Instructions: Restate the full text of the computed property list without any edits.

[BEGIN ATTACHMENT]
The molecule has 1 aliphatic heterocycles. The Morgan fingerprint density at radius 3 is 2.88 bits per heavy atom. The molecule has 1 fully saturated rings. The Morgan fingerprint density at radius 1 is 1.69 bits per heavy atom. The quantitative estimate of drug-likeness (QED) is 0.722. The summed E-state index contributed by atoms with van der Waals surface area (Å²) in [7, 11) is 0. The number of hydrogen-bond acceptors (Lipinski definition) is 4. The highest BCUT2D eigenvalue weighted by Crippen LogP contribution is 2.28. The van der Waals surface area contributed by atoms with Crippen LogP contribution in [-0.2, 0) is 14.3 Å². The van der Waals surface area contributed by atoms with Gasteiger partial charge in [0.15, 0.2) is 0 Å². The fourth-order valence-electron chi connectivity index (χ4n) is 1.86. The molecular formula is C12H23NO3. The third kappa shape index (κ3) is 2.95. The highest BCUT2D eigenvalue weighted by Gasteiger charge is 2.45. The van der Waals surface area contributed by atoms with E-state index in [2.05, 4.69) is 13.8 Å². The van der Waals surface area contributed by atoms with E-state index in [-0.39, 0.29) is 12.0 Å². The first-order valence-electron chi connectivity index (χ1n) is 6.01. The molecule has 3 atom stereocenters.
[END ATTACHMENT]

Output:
The molecule has 1 aliphatic heterocycles. The Morgan fingerprint density at radius 3 is 2.88 bits per heavy atom. The molecule has 1 fully saturated rings. The Morgan fingerprint density at radius 1 is 1.69 bits per heavy atom. The quantitative estimate of drug-likeness (QED) is 0.722. The summed E-state index contributed by atoms with van der Waals surface area (Å²) in [7, 11) is 0. The number of hydrogen-bond acceptors (Lipinski definition) is 4. The highest BCUT2D eigenvalue weighted by Crippen LogP contribution is 2.28. The van der Waals surface area contributed by atoms with Crippen LogP contribution in [-0.2, 0) is 14.3 Å². The van der Waals surface area contributed by atoms with Gasteiger partial charge in [0.15, 0.2) is 0 Å². The fourth-order valence-electron chi connectivity index (χ4n) is 1.86. The molecular formula is C12H23NO3. The third kappa shape index (κ3) is 2.95. The highest BCUT2D eigenvalue weighted by Gasteiger charge is 2.45. The van der Waals surface area contributed by atoms with E-state index in [2.05, 4.69) is 13.8 Å². The van der Waals surface area contributed by atoms with E-state index in [-0.39, 0.29) is 12.0 Å². The first-order valence-electron chi connectivity index (χ1n) is 6.01. The molecule has 3 atom stereocenters.